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'Bombs and Bread' campaigns and other reasons humanitarian aid workers are at greater risk

By Nick Coatsworth - posted Friday, 9 July 2004

“Missionary?  Mercenary?  Misfit?  Broken Heart?”  wrote Helen Fielding of aid workers in her first novel Cause Celeb.  Whatever it is that drives humanitarians, most of us don’t get it.  And even if we understood why, most of us wouldn’t do it. 

But for those who do, there has always been a reasonable assumption that being part of an aid organisation guarantees an element of safety in war zones.  That assumption has been tested in recent times.

In the past month, five aid workers with the organisation Medecins Sans Frontieres (MSF) were killed by the Taliban.  At the same time, aid workers in Quetta, Pakistan were confined to their hotels after Al Qa’ida leaders specifically identified them as targets. 


Aid workers are now sitting ducks for Islamic fundamentalists.  The blame for this must lie in part with the neo-conservative spin doctors of the Bush administration in compromising the neutrality of humanitarians in Iraq and Afghanistan.  To understand how this has occurred, we need some historical perspective.

Humanitarian groups operate well when neutrality is preserved.  They offer a limit to atrocities of war, or “humanitarian space” where non-combatants can seek refuge.  In the early 20th century antagonistic governments generally respected the neutrality of humanitarians who worked unfettered and unharmed in conflict environments.

In the late 20th century humanitarianism became an obsession of the West.  It was a counter-point to the excesses of the free market, a manifestation of collective guilt that could be exorcised by attending Live Aid concerts. The old guard of Red Cross and Oxfam would compete with a younger generation of NGOs for the donor market.  Principles were called into question, the mandate and integrity of Aid workers was attacked.  In Rwanda, there were allegations of indirectly causing further bloodshed, and African leaders questioned the political aims of first world donor nations.

Changing conflict patterns, most notably in the Balkans and then Rwanda in 1994 have altered the milieu of aid work today.  Civilian and combatant are often indistinguishable, and the atrocities against civilians have increased as a result.  Neutrality is ignored, humanitarian space lost, and aid compromised.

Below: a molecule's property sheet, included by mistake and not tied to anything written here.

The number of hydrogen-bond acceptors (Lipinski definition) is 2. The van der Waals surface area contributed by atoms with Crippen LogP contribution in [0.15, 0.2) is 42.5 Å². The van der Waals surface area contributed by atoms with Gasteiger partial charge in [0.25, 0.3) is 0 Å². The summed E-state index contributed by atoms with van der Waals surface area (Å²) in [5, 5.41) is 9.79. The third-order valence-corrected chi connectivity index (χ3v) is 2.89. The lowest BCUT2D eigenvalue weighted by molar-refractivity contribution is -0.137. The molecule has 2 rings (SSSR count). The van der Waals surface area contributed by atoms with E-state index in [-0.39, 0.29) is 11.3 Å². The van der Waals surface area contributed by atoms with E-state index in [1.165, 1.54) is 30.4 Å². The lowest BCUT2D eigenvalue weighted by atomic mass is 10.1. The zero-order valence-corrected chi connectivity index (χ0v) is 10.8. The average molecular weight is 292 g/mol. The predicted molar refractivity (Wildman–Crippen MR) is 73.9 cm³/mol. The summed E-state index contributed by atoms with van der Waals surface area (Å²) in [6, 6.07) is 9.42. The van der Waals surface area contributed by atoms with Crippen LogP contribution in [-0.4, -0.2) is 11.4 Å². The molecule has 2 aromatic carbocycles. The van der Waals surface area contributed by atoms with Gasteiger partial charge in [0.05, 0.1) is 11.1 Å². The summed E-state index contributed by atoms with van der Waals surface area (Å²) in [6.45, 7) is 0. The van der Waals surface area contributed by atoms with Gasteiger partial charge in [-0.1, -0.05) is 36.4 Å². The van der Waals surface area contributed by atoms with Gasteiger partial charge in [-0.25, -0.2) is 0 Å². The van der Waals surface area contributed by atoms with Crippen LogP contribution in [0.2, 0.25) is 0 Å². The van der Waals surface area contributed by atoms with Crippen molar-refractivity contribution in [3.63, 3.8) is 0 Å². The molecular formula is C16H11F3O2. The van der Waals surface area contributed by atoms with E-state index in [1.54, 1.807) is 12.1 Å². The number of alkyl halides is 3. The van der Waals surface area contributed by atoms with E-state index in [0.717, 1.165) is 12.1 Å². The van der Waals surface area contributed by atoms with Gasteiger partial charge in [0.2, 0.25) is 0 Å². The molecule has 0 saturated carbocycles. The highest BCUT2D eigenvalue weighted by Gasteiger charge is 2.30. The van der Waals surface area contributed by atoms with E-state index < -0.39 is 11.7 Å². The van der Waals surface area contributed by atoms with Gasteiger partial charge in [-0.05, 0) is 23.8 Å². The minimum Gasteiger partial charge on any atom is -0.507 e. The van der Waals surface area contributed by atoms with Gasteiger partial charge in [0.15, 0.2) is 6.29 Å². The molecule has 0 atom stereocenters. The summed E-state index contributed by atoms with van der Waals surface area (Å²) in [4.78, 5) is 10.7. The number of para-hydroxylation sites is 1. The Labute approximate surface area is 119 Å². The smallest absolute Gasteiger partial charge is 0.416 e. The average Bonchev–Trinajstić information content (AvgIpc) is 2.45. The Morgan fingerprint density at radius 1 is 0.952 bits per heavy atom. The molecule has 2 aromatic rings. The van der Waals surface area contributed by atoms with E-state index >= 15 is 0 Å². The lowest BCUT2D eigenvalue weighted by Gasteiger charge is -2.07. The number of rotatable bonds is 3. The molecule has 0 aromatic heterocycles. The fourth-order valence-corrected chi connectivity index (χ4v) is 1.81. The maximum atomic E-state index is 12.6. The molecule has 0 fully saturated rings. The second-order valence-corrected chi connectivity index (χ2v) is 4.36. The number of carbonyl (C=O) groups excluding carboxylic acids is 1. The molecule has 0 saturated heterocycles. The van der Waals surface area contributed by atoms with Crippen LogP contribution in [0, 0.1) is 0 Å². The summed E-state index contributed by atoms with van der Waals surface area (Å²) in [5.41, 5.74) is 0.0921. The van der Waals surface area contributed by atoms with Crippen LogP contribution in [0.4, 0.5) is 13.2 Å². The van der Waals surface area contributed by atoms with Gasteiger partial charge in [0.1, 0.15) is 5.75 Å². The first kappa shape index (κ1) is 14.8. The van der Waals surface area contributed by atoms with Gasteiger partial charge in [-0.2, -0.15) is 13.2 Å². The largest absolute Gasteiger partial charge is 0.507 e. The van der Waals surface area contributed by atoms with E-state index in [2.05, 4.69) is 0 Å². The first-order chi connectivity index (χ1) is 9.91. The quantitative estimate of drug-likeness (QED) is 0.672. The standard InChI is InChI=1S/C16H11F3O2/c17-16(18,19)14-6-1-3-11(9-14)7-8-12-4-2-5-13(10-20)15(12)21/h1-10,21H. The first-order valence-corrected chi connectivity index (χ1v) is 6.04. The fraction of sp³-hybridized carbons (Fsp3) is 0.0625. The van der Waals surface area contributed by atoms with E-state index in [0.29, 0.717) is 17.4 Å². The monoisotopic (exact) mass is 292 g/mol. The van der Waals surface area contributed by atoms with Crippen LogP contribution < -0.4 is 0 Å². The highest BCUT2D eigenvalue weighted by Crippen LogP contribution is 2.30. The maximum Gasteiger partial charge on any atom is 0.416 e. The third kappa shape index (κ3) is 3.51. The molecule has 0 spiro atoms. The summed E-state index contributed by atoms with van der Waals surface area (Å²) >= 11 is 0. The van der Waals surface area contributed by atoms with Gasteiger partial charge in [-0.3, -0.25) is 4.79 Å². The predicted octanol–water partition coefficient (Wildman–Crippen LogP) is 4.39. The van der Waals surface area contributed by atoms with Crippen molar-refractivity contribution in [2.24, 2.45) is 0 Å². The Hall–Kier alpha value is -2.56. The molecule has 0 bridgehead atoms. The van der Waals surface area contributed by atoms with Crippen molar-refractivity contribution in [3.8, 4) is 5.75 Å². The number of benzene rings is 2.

These conflicts have led to unprecedented introspection on behalf of non-government aid organisations.  They have responded by becoming more professional, more accountable, and better able to deliver aid in difficult social and political climates.

Operating within the war on terror offers challenges above and beyond those of the late 90s, challenges that are less amenable to change from within.


The US has put the very notion of humanitarianism into question by defining it as part of the war effort in the Middle East.  In Afghanistan, Bush proffered the peace pipe on one hand with token drops of Hershey bars and hamburgers, and made war with the other, emphasising that his quarrel was with the Taliban and not the Afghan people. 

History has judged the “bombs and bread” campaign in Afghanistan as a poorly targeted media stunt with little meaningful effect.  See also the ongoing references to winning the “hearts and minds’” of the Iraqi people.

Sheer hypocrisy aside, two problems arise when the military, which is the enemy, and the aid organizations, which are not, are seen to be engaged in the same activity.  First, aid workers can become legitimate targets and are in greater danger because of an inferred association with the occupying force.  Aid groups have been alarmed at the tendency of US Special Forces to operate in civilian clothing, making them indistinguishable from humanitarians.

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About the Author

Dr Nick Coatsworth is completing a Masters degree in International Public Health with a focus on humanitarianism at the University of Sydney. He is currently working with Medecins Sans Frontieres in the Congo.

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